Out of 9432 HNC patients, 88 patients developed BM (0.9%, median follow-up 3.4 years). On average, the BM were diagnosed 18.5 months after the primary diagnosis and tended to arise after distant metastases to extracranial sites (85%) such as the lungs (78%). At BM presentation, 84% were symptomatic and two thirds had a poor performance status (ECOG ≥ 2, 68%). The median post-BM survival was 2.5 months (95% CI 2.1-3.3 months). On multivariable analysis, management of BM with radiotherapy (RT) alone (3.3 months, 95% CI 2.3-4.6, p = 0.005) and RT with surgery (4.4 months, 95% CI 2.8-6.9, p < 0.001) was associated with longer survival compared to best supportive care alone (1.4 months, 95% CI 1.0-2.0 months). Age, sex, performance status, sub-localization of the primary HNC, presence of extracranial metastases, and number of intracranial metastases were not associated with post-BM survival (all p ≥ 0.05).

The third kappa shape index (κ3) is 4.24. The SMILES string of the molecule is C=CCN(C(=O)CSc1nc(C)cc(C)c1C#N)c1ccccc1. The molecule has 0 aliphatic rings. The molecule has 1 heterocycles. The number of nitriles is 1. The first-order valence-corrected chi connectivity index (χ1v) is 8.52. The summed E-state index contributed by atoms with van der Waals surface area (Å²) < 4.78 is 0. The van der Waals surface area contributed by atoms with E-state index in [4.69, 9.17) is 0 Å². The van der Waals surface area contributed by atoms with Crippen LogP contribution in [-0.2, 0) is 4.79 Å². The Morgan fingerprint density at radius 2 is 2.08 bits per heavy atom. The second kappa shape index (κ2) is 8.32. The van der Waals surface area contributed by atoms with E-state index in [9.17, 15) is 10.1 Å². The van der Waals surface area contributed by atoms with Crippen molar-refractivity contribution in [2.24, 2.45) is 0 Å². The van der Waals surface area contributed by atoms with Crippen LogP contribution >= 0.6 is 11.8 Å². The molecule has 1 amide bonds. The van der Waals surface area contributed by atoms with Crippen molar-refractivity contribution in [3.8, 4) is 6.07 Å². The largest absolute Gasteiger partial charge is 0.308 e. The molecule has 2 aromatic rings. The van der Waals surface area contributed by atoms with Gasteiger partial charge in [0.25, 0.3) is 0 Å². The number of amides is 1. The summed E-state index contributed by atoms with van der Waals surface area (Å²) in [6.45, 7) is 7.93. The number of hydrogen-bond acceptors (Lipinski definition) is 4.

BM occur late in the course of HNC and carry a poor prognosis. Treatment with intracranial radiotherapy both with and without surgery was associated with improved survival 3).

see Brain metastases from Head and Neck squamous cell carcinoma.


1)

Rades D, Dziggel L, Hakim SG, Rudat V, Janssen S, Trang NT, Khoa MT, Bartscht T. Predicting Survival After Irradiation for Brain Metastases from Head and Neck Cancer. In Vivo. 2015 Sep-Oct;29(5):525-8. PMID: 26359409.
2)

Messing I, Goyal S, Sherman JH, Thakkar P, Siegel R, Joshi A, Goodman J, Ojong-Ntui M, Rao YJ. Incidence and Prognosis of Brain Metastases in Head and Neck Cancer Patients at Diagnosis. Laryngoscope. 2021 Feb 18. doi: 10.1002/lary.29448. Epub ahead of print. PMID: 33599979.